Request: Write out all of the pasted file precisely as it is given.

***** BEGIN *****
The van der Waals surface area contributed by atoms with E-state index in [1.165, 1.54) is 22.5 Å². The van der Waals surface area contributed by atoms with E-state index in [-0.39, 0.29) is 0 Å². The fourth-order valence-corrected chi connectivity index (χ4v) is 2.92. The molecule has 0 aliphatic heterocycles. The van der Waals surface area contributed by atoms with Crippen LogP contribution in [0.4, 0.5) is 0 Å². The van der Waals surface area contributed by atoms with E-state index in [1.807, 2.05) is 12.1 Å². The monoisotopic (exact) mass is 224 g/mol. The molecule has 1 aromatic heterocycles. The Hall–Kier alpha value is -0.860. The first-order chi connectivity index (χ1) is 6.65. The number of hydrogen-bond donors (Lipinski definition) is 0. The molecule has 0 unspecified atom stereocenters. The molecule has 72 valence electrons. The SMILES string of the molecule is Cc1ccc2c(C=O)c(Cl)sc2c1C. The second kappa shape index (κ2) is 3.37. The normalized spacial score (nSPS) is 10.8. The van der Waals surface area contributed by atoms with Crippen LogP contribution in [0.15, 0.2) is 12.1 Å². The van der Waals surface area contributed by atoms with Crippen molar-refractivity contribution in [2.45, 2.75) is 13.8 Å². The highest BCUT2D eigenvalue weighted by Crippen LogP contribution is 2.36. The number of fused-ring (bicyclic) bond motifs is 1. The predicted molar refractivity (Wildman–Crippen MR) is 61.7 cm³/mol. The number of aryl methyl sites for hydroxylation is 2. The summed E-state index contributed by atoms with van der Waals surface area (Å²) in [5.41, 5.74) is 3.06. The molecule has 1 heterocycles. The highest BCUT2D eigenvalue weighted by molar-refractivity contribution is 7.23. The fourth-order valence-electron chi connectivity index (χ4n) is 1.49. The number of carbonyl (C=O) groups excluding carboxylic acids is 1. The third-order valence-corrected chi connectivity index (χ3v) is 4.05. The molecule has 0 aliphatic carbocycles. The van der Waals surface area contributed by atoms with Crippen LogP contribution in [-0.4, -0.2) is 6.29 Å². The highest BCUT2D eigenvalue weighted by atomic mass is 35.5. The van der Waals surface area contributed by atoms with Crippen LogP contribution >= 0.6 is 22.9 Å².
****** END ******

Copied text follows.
The van der Waals surface area contributed by atoms with E-state index in [1.165, 1.54) is 22.5 Å². The van der Waals surface area contributed by atoms with E-state index in [-0.39, 0.29) is 0 Å². The fourth-order valence-corrected chi connectivity index (χ4v) is 2.92. The molecule has 0 aliphatic heterocycles. The van der Waals surface area contributed by atoms with Crippen LogP contribution in [0.4, 0.5) is 0 Å². The van der Waals surface area contributed by atoms with E-state index in [1.807, 2.05) is 12.1 Å². The monoisotopic (exact) mass is 224 g/mol. The molecule has 1 aromatic heterocycles. The Hall–Kier alpha value is -0.860. The first-order chi connectivity index (χ1) is 6.65. The number of hydrogen-bond donors (Lipinski definition) is 0. The molecule has 0 unspecified atom stereocenters. The molecule has 72 valence electrons. The SMILES string of the molecule is Cc1ccc2c(C=O)c(Cl)sc2c1C. The second kappa shape index (κ2) is 3.37. The normalized spacial score (nSPS) is 10.8. The van der Waals surface area contributed by atoms with Crippen LogP contribution in [0.15, 0.2) is 12.1 Å². The van der Waals surface area contributed by atoms with Crippen molar-refractivity contribution in [2.45, 2.75) is 13.8 Å². The highest BCUT2D eigenvalue weighted by Crippen LogP contribution is 2.36. The number of fused-ring (bicyclic) bond motifs is 1. The predicted molar refractivity (Wildman–Crippen MR) is 61.7 cm³/mol. The number of aryl methyl sites for hydroxylation is 2. The summed E-state index contributed by atoms with van der Waals surface area (Å²) in [5.41, 5.74) is 3.06. The molecule has 1 heterocycles. The highest BCUT2D eigenvalue weighted by molar-refractivity contribution is 7.23. The fourth-order valence-electron chi connectivity index (χ4n) is 1.49. The number of carbonyl (C=O) groups excluding carboxylic acids is 1. The third-order valence-corrected chi connectivity index (χ3v) is 4.05. The molecule has 0 aliphatic carbocycles. The van der Waals surface area contributed by atoms with Crippen LogP contribution in [-0.4, -0.2) is 6.29 Å². The highest BCUT2D eigenvalue weighted by atomic mass is 35.5. The van der Waals surface area contributed by atoms with Crippen LogP contribution >= 0.6 is 22.9 Å².